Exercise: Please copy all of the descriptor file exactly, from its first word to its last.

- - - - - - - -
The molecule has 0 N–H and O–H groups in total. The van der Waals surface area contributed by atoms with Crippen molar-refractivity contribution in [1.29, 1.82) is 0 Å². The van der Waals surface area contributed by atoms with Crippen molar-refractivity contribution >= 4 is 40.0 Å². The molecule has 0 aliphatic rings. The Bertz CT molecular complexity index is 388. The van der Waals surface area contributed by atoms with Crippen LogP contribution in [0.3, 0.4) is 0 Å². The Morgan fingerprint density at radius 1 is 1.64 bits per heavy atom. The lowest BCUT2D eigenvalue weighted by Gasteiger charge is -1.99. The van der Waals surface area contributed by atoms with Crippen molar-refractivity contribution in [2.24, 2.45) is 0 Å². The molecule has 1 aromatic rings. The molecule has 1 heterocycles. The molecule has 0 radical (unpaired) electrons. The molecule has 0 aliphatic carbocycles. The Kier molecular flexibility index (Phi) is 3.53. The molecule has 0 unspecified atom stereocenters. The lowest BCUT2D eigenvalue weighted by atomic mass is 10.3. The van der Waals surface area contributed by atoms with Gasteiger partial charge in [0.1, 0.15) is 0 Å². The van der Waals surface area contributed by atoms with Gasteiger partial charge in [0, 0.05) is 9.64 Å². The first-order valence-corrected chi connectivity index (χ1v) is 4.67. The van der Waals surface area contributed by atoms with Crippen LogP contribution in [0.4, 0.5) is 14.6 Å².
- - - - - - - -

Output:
The molecule has 0 N–H and O–H groups in total. The van der Waals surface area contributed by atoms with Crippen molar-refractivity contribution in [1.29, 1.82) is 0 Å². The van der Waals surface area contributed by atoms with Crippen molar-refractivity contribution >= 4 is 40.0 Å². The molecule has 0 aliphatic rings. The Bertz CT molecular complexity index is 388. The van der Waals surface area contributed by atoms with Crippen LogP contribution in [0.3, 0.4) is 0 Å². The Morgan fingerprint density at radius 1 is 1.64 bits per heavy atom. The lowest BCUT2D eigenvalue weighted by Gasteiger charge is -1.99. The van der Waals surface area contributed by atoms with Crippen molar-refractivity contribution in [2.24, 2.45) is 0 Å². The molecule has 1 aromatic rings. The molecule has 1 heterocycles. The molecule has 0 radical (unpaired) electrons. The molecule has 0 aliphatic carbocycles. The Kier molecular flexibility index (Phi) is 3.53. The molecule has 0 unspecified atom stereocenters. The lowest BCUT2D eigenvalue weighted by atomic mass is 10.3. The van der Waals surface area contributed by atoms with Gasteiger partial charge in [0.1, 0.15) is 0 Å². The van der Waals surface area contributed by atoms with Gasteiger partial charge in [0, 0.05) is 9.64 Å². The first-order valence-corrected chi connectivity index (χ1v) is 4.67. The van der Waals surface area contributed by atoms with Crippen LogP contribution in [0.4, 0.5) is 14.6 Å².